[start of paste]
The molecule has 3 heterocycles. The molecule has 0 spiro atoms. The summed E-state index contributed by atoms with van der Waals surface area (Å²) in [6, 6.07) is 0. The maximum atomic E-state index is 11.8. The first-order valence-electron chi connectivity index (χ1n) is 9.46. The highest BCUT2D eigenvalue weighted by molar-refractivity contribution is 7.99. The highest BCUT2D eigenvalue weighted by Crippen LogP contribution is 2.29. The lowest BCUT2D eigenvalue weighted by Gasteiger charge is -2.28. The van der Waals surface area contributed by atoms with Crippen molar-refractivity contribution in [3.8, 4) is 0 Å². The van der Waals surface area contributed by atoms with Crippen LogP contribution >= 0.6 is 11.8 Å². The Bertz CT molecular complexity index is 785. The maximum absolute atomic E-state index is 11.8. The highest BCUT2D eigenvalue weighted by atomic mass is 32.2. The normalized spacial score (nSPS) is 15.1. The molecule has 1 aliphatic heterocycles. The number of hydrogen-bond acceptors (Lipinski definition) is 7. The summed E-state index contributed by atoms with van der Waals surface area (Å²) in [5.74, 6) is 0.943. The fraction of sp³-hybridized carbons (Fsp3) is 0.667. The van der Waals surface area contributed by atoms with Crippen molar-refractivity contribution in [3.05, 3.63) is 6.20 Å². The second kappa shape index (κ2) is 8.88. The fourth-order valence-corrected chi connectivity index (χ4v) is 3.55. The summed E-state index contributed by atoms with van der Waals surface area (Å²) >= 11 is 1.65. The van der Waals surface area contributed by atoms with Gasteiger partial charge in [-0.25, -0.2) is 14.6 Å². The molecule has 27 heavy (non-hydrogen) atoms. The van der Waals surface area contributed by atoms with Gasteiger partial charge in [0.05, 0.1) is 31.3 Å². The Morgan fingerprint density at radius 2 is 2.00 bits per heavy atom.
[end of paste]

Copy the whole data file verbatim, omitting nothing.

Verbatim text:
The molecule has 3 heterocycles. The molecule has 0 spiro atoms. The summed E-state index contributed by atoms with van der Waals surface area (Å²) in [6, 6.07) is 0. The maximum atomic E-state index is 11.8. The first-order valence-electron chi connectivity index (χ1n) is 9.46. The highest BCUT2D eigenvalue weighted by molar-refractivity contribution is 7.99. The highest BCUT2D eigenvalue weighted by Crippen LogP contribution is 2.29. The lowest BCUT2D eigenvalue weighted by Gasteiger charge is -2.28. The van der Waals surface area contributed by atoms with Crippen molar-refractivity contribution in [3.8, 4) is 0 Å². The van der Waals surface area contributed by atoms with Crippen LogP contribution >= 0.6 is 11.8 Å². The Bertz CT molecular complexity index is 785. The maximum absolute atomic E-state index is 11.8. The highest BCUT2D eigenvalue weighted by atomic mass is 32.2. The normalized spacial score (nSPS) is 15.1. The molecule has 1 aliphatic heterocycles. The number of hydrogen-bond acceptors (Lipinski definition) is 7. The summed E-state index contributed by atoms with van der Waals surface area (Å²) in [5.74, 6) is 0.943. The fraction of sp³-hybridized carbons (Fsp3) is 0.667. The van der Waals surface area contributed by atoms with Crippen molar-refractivity contribution in [3.05, 3.63) is 6.20 Å². The second kappa shape index (κ2) is 8.88. The fourth-order valence-corrected chi connectivity index (χ4v) is 3.55. The summed E-state index contributed by atoms with van der Waals surface area (Å²) >= 11 is 1.65. The van der Waals surface area contributed by atoms with Gasteiger partial charge in [-0.25, -0.2) is 14.6 Å². The molecule has 27 heavy (non-hydrogen) atoms. The van der Waals surface area contributed by atoms with Gasteiger partial charge in [0.05, 0.1) is 31.3 Å². The Morgan fingerprint density at radius 2 is 2.00 bits per heavy atom.